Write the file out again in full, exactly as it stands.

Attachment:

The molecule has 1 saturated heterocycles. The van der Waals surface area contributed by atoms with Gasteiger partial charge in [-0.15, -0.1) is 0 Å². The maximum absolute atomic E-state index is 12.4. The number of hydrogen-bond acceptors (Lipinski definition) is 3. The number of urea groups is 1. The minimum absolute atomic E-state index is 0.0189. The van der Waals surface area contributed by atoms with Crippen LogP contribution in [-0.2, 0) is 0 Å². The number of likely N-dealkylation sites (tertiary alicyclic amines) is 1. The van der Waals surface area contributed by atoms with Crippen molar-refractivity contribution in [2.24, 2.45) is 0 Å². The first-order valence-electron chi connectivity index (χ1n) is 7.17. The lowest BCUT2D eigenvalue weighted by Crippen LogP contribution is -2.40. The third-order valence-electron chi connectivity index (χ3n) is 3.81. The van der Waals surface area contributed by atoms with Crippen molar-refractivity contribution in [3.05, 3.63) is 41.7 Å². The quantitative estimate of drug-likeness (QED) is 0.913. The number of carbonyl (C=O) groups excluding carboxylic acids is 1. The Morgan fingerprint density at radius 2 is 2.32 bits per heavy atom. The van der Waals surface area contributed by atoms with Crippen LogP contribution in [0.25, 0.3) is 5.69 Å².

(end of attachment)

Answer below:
The molecule has 1 saturated heterocycles. The van der Waals surface area contributed by atoms with Gasteiger partial charge in [-0.15, -0.1) is 0 Å². The maximum absolute atomic E-state index is 12.4. The number of hydrogen-bond acceptors (Lipinski definition) is 3. The number of urea groups is 1. The minimum absolute atomic E-state index is 0.0189. The van der Waals surface area contributed by atoms with Crippen LogP contribution in [-0.2, 0) is 0 Å². The number of likely N-dealkylation sites (tertiary alicyclic amines) is 1. The van der Waals surface area contributed by atoms with Crippen molar-refractivity contribution in [2.24, 2.45) is 0 Å². The first-order valence-electron chi connectivity index (χ1n) is 7.17. The lowest BCUT2D eigenvalue weighted by Crippen LogP contribution is -2.40. The third-order valence-electron chi connectivity index (χ3n) is 3.81. The van der Waals surface area contributed by atoms with Crippen molar-refractivity contribution in [3.05, 3.63) is 41.7 Å². The quantitative estimate of drug-likeness (QED) is 0.913. The number of carbonyl (C=O) groups excluding carboxylic acids is 1. The Morgan fingerprint density at radius 2 is 2.32 bits per heavy atom. The van der Waals surface area contributed by atoms with Crippen LogP contribution in [0.25, 0.3) is 5.69 Å².